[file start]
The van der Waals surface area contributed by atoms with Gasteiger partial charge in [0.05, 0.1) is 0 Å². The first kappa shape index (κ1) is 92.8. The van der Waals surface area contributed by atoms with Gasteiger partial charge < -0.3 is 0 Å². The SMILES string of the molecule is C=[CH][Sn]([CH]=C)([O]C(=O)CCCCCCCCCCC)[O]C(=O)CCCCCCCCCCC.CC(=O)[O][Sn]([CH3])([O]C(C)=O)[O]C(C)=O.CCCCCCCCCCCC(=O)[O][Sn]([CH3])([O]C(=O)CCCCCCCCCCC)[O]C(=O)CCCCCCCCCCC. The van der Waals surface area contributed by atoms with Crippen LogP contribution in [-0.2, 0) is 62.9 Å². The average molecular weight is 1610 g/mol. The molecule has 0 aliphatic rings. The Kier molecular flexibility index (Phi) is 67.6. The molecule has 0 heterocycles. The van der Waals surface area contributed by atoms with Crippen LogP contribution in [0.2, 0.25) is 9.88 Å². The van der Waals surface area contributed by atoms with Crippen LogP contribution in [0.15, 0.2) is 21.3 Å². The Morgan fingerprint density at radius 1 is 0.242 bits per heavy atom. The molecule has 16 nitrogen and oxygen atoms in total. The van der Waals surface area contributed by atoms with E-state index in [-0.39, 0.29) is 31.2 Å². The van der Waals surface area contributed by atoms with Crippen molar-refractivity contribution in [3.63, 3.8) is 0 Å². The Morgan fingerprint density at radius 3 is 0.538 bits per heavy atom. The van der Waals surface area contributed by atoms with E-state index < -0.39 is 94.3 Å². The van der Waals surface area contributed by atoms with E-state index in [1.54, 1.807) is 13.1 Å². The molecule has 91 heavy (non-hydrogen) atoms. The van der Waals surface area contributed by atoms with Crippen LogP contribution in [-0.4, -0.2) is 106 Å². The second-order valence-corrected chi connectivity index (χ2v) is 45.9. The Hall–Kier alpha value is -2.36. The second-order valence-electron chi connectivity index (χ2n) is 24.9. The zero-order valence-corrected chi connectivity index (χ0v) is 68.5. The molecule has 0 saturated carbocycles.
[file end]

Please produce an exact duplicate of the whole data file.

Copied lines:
The van der Waals surface area contributed by atoms with Gasteiger partial charge in [0.05, 0.1) is 0 Å². The first kappa shape index (κ1) is 92.8. The van der Waals surface area contributed by atoms with Gasteiger partial charge < -0.3 is 0 Å². The SMILES string of the molecule is C=[CH][Sn]([CH]=C)([O]C(=O)CCCCCCCCCCC)[O]C(=O)CCCCCCCCCCC.CC(=O)[O][Sn]([CH3])([O]C(C)=O)[O]C(C)=O.CCCCCCCCCCCC(=O)[O][Sn]([CH3])([O]C(=O)CCCCCCCCCCC)[O]C(=O)CCCCCCCCCCC. The van der Waals surface area contributed by atoms with Crippen LogP contribution in [-0.2, 0) is 62.9 Å². The average molecular weight is 1610 g/mol. The molecule has 0 aliphatic rings. The Kier molecular flexibility index (Phi) is 67.6. The molecule has 0 heterocycles. The van der Waals surface area contributed by atoms with Crippen LogP contribution in [0.2, 0.25) is 9.88 Å². The van der Waals surface area contributed by atoms with Crippen LogP contribution in [0.15, 0.2) is 21.3 Å². The Morgan fingerprint density at radius 1 is 0.242 bits per heavy atom. The molecule has 16 nitrogen and oxygen atoms in total. The van der Waals surface area contributed by atoms with E-state index in [-0.39, 0.29) is 31.2 Å². The van der Waals surface area contributed by atoms with Crippen molar-refractivity contribution in [3.63, 3.8) is 0 Å². The Morgan fingerprint density at radius 3 is 0.538 bits per heavy atom. The van der Waals surface area contributed by atoms with E-state index < -0.39 is 94.3 Å². The van der Waals surface area contributed by atoms with E-state index in [1.54, 1.807) is 13.1 Å². The molecule has 91 heavy (non-hydrogen) atoms. The van der Waals surface area contributed by atoms with Crippen LogP contribution in [-0.4, -0.2) is 106 Å². The second-order valence-corrected chi connectivity index (χ2v) is 45.9. The Hall–Kier alpha value is -2.36. The second-order valence-electron chi connectivity index (χ2n) is 24.9. The zero-order valence-corrected chi connectivity index (χ0v) is 68.5. The molecule has 0 saturated carbocycles.